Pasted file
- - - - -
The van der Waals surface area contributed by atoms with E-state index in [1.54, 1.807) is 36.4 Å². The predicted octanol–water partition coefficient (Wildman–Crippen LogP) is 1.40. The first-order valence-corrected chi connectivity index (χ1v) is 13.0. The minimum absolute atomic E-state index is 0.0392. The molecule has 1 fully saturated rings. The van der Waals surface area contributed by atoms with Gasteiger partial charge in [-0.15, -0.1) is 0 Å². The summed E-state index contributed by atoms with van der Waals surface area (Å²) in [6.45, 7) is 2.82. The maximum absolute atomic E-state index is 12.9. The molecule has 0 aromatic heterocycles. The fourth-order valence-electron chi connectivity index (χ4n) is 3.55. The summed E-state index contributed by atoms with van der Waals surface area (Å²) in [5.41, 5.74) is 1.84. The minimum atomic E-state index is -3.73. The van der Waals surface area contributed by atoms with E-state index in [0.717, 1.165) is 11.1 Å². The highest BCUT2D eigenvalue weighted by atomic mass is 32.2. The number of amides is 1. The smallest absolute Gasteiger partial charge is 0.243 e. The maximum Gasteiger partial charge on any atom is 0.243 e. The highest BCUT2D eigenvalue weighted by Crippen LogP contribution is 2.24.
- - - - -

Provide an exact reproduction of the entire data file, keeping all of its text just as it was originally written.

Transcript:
The van der Waals surface area contributed by atoms with E-state index in [1.54, 1.807) is 36.4 Å². The predicted octanol–water partition coefficient (Wildman–Crippen LogP) is 1.40. The first-order valence-corrected chi connectivity index (χ1v) is 13.0. The minimum absolute atomic E-state index is 0.0392. The molecule has 1 fully saturated rings. The van der Waals surface area contributed by atoms with Gasteiger partial charge in [-0.15, -0.1) is 0 Å². The summed E-state index contributed by atoms with van der Waals surface area (Å²) in [6.45, 7) is 2.82. The maximum absolute atomic E-state index is 12.9. The molecule has 0 aromatic heterocycles. The fourth-order valence-electron chi connectivity index (χ4n) is 3.55. The summed E-state index contributed by atoms with van der Waals surface area (Å²) in [5.41, 5.74) is 1.84. The minimum atomic E-state index is -3.73. The van der Waals surface area contributed by atoms with E-state index in [0.717, 1.165) is 11.1 Å². The highest BCUT2D eigenvalue weighted by atomic mass is 32.2. The number of amides is 1. The smallest absolute Gasteiger partial charge is 0.243 e. The maximum Gasteiger partial charge on any atom is 0.243 e. The highest BCUT2D eigenvalue weighted by Crippen LogP contribution is 2.24.